Custom Shade Screens

These shade screens are easy to make with limited tools, lightweight and customizable.
By igorsMistress · Sep 2, 2019 · Updated Sep 4, 2019 · ·
Rating:
5/5,
  1. igorsMistress
    We have a mini coop that we brood chicks in and plan to modify for possible broodies at some point. Our yard gets quite a bit of sun which shines through the front of this coop during certain times of the year. Eventually a tree in the front yard will be large enough to help with this. Until then I told Igor I needed some adjustable shades and this is what he came up with. I love them!

    Materials:
    Shade cloth, we purchased a 6' x 15' roll at the hardware store and cut to size.
    4 Grommets
    Duck Tape in your favorite color
    2 pieces 1" PVC pipe, cut to size
    Baling wire
    4 Bungee cords, small
    4 cup hooks big enough to hold the grommets

    Tools:
    Hammer
    Wire cutters
    Hack saw
    Measuring tape
    Drill/bit, not pictured
    Scissors
    2 clamps
    Pliers
    Sharpee

    I'm not including specific measurements. These screens were custom made for the door and hardware cloth wall of our mini coop. You can easily adjust these based on your needs. We had everything but the shade cloth and cup hooks on hand, and we have plenty of shade cloth leftover. I spent about $35 for this project, but with excess materials it cost less. Animals come first regardless.

    **There are a couple of suggestions for other materials that can be used at the end of this article. We used what we had around that was light weight.

    This is the mini coop before we put the shade screens on

    20190901_103209.jpg

    We started by measuring each area, length and width. Igor then used a hack saw to trim some 1" PVC we recycled from another project to match the width of each area. The scissors were used to trim the roll of shade cloth for length and width.

    The top of each screen was trimmed with Duck tape to provide some strength for attaching grommets. We don't suggest using it to trim the sides though. It becomes brittle with time and disintigrates. Moving it around a lot tends to make this worse.

    20190902_111551.jpg

    The PVC was attached to the bottom of the screen with Duck tape to provide weight and a way to roll up the screen. The clamps held the screen to the PVC while Igor taped it. I suspect there will be a mod for this due to the aforementioned disintegration issue. For now it's what we're trying and we're on a budget.

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    The baling wire was cut the length of the PVC pipe plus enough to make a loop on each end and twist the ends to tighten it. I would guesstimate 6" longer than the pipe. One end was wrapped around a corner piece of PVC to form the loop. The pliers were used to hold the ends and then the corner piece was turned clockwise like a knob to twist the ends and form the loop. Pull the straight end out the other end of the pipe and repeat, but turn the knob counter clockwise. This helps tighten the wire so the loops are close to the ends of the pipe. Use pliers to close the metal end of the bungee cords around the loop of wire.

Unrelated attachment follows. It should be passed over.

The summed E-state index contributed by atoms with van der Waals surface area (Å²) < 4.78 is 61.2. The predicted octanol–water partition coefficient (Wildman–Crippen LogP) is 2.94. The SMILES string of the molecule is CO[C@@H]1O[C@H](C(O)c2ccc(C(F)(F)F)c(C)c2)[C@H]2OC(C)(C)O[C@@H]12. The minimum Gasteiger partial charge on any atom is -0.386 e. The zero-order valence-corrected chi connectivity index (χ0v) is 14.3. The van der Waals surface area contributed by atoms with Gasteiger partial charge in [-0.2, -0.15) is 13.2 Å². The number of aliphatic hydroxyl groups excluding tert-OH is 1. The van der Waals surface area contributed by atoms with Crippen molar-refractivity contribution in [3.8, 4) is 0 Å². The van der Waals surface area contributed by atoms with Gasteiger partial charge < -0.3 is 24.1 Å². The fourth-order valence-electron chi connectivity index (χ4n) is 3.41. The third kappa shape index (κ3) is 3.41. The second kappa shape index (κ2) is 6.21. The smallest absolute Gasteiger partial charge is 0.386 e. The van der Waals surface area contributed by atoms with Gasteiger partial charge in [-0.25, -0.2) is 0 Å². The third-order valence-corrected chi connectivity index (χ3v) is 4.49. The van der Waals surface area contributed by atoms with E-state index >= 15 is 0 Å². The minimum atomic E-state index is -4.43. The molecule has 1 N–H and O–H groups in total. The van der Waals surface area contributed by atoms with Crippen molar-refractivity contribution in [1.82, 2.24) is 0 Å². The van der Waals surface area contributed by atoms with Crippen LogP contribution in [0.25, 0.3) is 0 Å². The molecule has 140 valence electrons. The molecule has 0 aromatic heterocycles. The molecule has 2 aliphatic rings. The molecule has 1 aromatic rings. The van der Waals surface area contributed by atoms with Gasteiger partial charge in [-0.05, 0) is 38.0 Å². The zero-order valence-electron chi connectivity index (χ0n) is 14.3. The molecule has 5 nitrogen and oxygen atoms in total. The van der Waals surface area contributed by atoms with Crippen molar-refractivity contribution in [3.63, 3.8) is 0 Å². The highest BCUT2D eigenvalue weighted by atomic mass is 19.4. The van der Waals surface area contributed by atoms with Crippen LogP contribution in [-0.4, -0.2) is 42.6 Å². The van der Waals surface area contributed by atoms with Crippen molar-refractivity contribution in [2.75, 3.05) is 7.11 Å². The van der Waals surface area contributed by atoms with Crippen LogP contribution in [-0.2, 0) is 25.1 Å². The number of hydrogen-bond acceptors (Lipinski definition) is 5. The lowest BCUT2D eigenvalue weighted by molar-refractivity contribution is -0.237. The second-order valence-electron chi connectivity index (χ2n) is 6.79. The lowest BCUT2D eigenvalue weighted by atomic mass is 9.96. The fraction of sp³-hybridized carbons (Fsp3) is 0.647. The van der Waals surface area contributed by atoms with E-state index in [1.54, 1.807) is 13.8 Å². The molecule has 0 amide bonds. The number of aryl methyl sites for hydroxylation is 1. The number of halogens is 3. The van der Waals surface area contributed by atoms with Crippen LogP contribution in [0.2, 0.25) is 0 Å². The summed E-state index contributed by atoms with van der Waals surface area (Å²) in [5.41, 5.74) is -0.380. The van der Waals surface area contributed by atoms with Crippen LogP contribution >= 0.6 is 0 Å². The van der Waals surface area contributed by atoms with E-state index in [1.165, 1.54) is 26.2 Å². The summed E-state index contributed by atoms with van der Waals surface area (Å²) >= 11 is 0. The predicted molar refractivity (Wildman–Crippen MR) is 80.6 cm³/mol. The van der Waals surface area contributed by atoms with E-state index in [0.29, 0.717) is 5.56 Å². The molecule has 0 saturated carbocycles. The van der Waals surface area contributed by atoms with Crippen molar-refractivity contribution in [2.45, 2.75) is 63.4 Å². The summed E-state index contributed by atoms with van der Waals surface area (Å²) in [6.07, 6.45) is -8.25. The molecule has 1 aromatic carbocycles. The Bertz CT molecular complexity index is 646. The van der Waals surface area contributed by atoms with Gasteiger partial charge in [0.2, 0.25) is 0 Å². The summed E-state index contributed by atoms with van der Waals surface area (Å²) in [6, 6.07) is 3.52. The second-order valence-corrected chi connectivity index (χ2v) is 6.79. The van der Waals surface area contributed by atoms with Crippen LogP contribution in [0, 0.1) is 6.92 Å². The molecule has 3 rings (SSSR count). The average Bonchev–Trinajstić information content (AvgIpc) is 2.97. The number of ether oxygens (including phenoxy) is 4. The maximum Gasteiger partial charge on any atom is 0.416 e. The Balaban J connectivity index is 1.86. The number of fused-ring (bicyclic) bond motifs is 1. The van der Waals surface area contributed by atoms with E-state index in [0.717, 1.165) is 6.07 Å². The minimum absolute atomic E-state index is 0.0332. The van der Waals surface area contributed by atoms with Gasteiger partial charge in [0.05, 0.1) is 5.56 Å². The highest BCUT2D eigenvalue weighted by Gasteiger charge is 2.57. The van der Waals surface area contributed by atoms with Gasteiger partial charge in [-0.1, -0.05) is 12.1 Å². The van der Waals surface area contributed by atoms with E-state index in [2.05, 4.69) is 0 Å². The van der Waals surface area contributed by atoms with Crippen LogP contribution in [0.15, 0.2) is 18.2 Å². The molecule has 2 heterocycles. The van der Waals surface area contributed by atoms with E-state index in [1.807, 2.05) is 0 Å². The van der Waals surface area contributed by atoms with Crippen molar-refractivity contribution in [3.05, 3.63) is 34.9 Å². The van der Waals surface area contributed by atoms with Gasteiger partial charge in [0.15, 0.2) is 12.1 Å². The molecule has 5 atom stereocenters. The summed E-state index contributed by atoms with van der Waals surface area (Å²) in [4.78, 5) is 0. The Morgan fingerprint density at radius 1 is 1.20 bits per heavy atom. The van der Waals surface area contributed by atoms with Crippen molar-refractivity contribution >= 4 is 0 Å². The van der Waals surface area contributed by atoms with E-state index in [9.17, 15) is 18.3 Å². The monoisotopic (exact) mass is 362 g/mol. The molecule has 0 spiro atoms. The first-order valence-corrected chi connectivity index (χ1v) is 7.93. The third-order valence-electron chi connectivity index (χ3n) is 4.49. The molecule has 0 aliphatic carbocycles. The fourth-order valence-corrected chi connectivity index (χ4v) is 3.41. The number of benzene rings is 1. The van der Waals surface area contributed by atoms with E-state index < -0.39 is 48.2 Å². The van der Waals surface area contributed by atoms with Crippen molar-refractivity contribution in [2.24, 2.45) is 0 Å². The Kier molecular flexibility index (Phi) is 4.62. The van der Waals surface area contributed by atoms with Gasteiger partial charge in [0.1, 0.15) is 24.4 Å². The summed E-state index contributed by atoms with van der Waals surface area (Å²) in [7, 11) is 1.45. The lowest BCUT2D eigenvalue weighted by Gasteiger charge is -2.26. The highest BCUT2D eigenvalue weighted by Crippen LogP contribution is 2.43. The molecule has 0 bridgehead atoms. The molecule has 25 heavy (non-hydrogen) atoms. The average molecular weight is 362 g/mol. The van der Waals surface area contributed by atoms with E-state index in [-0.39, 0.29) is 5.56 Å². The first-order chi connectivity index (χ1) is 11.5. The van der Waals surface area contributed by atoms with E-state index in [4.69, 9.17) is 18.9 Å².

20190902_115508_Burst01.jpg 20190902_115519.jpg
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    The grommet placement was marked with a sharpee and then we used scissors to cut a hole in the taped area at the top. Grommets were then tapped together with the hammer.

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    Igor used a drill to make pilot holes for the hooks and the screens are hung.

    20190902_125116.jpg

    Here they are full length

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    And partially up on one side

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    This project could have been done by stapling the bottom of the screens to wooden dowels. Drill pilot holes and add eye screws. Use tree branches if that's what you have. Anything relatively straight would work, just make sure it's not too heavy. Then attach bungee cords or whatever else you find appealing. Lightweight materials are best.

    UPDATE

    Remember when I mentioned there would be a mod for the way the PVC was attached to the shade screen? Two days in the sun and one of the pieces had detached. I knew that would happen, so I was prepared and fixed the screens this morning.

    I used the clamps to hold the screen to the pipe and some leftover wire from a roll of chicken fencing. Threaded the wire through the holes of the screen and around the pipe, then twisted it down tight with pliers and folded the ends over.
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Recent User Reviews

  1. DobieLover
    "Very nicely done shade screens!"
    5/5, 5 out of 5, reviewed Sep 4, 2019
    Another great project by IM! Thanks for the write up.
    igorsMistress and N F C like this.
  2. Shadrach
    "Good idea!"
    5/5, 5 out of 5, reviewed Sep 3, 2019
    Providing shade is very important even when the air temperature isn't that warm. One of the problems with solid articles is they also restrict air movement. One of the reasons dense bushes under trees make such excellent shade is partly due to air currents still be able to move through the foliage.
    igorsMistress likes this.
  3. N F C
    "Shade Screens"
    5/5, 5 out of 5, reviewed Sep 2, 2019
    Great idea! The shades will be a big help keeping everyone more comfortable (and the cost to make them was good). Helpful pictures!
    igorsMistress likes this.

Comments

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  1. N F C
    Good job!
      igorsMistress likes this.
    1. igorsMistress
      Thanks!
      N F C likes this.

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